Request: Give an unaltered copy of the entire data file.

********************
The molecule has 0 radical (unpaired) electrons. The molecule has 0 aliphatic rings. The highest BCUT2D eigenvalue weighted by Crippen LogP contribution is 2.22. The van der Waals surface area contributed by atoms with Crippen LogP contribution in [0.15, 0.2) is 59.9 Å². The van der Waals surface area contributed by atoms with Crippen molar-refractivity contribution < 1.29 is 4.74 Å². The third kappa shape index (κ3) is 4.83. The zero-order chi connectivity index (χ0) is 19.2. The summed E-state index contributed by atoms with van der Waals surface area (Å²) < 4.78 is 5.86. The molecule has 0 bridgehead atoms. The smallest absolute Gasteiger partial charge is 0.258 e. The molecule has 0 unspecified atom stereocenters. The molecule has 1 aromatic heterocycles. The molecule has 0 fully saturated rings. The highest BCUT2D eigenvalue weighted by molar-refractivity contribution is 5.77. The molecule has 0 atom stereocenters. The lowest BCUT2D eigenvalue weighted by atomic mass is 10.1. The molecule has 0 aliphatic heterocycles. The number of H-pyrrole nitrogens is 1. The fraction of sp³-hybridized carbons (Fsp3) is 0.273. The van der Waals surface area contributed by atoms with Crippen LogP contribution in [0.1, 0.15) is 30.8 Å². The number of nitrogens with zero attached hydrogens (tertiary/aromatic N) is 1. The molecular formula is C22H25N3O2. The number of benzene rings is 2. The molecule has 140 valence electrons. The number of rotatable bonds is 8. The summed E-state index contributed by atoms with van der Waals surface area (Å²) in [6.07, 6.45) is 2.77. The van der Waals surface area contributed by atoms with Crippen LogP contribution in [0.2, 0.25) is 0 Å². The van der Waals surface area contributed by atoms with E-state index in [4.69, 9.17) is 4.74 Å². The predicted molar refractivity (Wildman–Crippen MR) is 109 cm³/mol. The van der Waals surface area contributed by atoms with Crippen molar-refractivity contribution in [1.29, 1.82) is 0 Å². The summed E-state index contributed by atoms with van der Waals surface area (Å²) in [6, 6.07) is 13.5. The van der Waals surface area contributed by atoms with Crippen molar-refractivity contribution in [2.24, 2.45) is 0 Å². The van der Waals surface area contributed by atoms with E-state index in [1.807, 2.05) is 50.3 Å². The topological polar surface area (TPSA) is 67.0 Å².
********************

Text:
The molecule has 0 radical (unpaired) electrons. The molecule has 0 aliphatic rings. The highest BCUT2D eigenvalue weighted by Crippen LogP contribution is 2.22. The van der Waals surface area contributed by atoms with Crippen LogP contribution in [0.15, 0.2) is 59.9 Å². The van der Waals surface area contributed by atoms with Crippen molar-refractivity contribution < 1.29 is 4.74 Å². The third kappa shape index (κ3) is 4.83. The zero-order chi connectivity index (χ0) is 19.2. The summed E-state index contributed by atoms with van der Waals surface area (Å²) < 4.78 is 5.86. The molecule has 0 bridgehead atoms. The smallest absolute Gasteiger partial charge is 0.258 e. The molecule has 0 unspecified atom stereocenters. The molecule has 1 aromatic heterocycles. The molecule has 0 fully saturated rings. The highest BCUT2D eigenvalue weighted by molar-refractivity contribution is 5.77. The molecule has 0 atom stereocenters. The lowest BCUT2D eigenvalue weighted by atomic mass is 10.1. The molecule has 0 aliphatic heterocycles. The number of H-pyrrole nitrogens is 1. The fraction of sp³-hybridized carbons (Fsp3) is 0.273. The van der Waals surface area contributed by atoms with Crippen LogP contribution in [0.1, 0.15) is 30.8 Å². The number of nitrogens with zero attached hydrogens (tertiary/aromatic N) is 1. The molecular formula is C22H25N3O2. The number of benzene rings is 2. The molecule has 140 valence electrons. The number of rotatable bonds is 8. The summed E-state index contributed by atoms with van der Waals surface area (Å²) in [6.07, 6.45) is 2.77. The van der Waals surface area contributed by atoms with Crippen LogP contribution in [0.2, 0.25) is 0 Å². The van der Waals surface area contributed by atoms with E-state index in [4.69, 9.17) is 4.74 Å². The predicted molar refractivity (Wildman–Crippen MR) is 109 cm³/mol. The van der Waals surface area contributed by atoms with Crippen molar-refractivity contribution in [1.29, 1.82) is 0 Å². The summed E-state index contributed by atoms with van der Waals surface area (Å²) in [6, 6.07) is 13.5. The van der Waals surface area contributed by atoms with Crippen molar-refractivity contribution in [2.24, 2.45) is 0 Å². The van der Waals surface area contributed by atoms with E-state index in [1.807, 2.05) is 50.3 Å². The topological polar surface area (TPSA) is 67.0 Å².